There are currently three basic types of suppressor covers: silicone sleeves, fabric wraps, and polymer and metal covers. That last category is newer and offers fewer options. Some of those are more expensive and the technology is still a work in progress, though it looks promising.
It’s a good idea to buy a cover with the means to secure it to the back of the suppressor. If you don’t, the cover will move forward as you shoot. That can damage the cover by exposing it to the hot front end or you could shoot a hole in the cover. I’ve seen reports of some guys shooting the thing entirely off the gun. And we all know that losing your sheath while firing can result in unwanted consequences. Sorry, but my juvenile nature couldn’t let that opportunity pass. Actually, I’m not sorry.
Let’s hit the main features of each to kind of give you an idea of what’s what.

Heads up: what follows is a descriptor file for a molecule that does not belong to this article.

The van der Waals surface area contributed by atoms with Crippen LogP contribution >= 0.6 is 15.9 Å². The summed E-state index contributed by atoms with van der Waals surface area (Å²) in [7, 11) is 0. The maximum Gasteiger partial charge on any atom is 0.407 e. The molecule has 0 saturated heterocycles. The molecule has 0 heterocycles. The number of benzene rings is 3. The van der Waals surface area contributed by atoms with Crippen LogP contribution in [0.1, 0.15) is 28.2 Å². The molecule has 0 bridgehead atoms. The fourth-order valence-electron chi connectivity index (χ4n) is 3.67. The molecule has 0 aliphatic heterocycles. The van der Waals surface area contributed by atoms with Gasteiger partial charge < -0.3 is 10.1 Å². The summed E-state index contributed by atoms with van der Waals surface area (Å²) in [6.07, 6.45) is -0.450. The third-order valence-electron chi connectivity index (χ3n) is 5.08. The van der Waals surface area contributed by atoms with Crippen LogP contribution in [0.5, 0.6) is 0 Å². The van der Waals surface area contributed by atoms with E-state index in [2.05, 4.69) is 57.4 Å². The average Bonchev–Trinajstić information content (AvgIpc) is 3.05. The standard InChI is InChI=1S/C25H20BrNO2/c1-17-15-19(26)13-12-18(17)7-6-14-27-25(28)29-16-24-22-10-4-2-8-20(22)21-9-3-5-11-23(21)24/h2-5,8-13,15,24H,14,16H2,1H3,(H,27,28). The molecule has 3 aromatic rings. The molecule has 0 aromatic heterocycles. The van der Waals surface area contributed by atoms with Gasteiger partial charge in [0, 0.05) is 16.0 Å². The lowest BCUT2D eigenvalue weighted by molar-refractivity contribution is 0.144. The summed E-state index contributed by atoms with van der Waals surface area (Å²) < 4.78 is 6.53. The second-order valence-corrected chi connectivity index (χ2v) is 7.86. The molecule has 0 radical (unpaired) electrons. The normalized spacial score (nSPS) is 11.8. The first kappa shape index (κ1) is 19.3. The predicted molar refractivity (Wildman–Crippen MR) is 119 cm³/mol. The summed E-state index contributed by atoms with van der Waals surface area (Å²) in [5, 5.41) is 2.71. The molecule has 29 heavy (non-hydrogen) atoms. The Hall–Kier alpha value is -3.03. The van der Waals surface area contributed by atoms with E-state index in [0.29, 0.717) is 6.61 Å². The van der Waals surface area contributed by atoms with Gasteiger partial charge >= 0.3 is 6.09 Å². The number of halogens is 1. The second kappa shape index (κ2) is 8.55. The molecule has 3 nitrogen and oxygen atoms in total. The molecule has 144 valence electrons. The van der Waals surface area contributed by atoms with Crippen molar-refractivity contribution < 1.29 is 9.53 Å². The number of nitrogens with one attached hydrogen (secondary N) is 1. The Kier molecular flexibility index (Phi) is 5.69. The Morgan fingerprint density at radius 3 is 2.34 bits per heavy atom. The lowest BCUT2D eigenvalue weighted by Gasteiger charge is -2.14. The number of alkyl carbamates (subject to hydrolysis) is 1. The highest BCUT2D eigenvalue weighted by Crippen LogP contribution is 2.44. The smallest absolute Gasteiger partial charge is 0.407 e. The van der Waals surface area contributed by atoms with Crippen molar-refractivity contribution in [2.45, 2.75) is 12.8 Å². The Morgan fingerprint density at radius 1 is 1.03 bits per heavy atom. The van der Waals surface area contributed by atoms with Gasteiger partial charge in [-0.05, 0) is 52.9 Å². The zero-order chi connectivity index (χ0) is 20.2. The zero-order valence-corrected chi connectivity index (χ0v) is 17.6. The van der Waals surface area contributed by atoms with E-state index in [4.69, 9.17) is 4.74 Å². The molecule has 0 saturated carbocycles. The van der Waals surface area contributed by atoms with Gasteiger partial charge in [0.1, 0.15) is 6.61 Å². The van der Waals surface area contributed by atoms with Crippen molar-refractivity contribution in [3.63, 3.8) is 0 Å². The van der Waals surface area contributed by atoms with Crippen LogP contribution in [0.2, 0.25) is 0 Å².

These are simple heat resistant silicone affairs that you slide over your suppressor. You’ll probably have to wet or lubricate your suppressor first. They come in the same basic profile, some slimmer than others.
They are generally effective, having interior vent channels to release heat and a non-venting top to combat the mirage. A decent-quality sleeve will stay in place like it’s supposed to as it heats up. A small downside is that same gripping quality can make it a little difficult to remove and you have to be careful not to peel it, as it can damage the finish on your suppressor. Some
recommend pouring some water into the sleeve to help with that. Many silicone sleeves are also ribbed (snicker) to give you a better grip.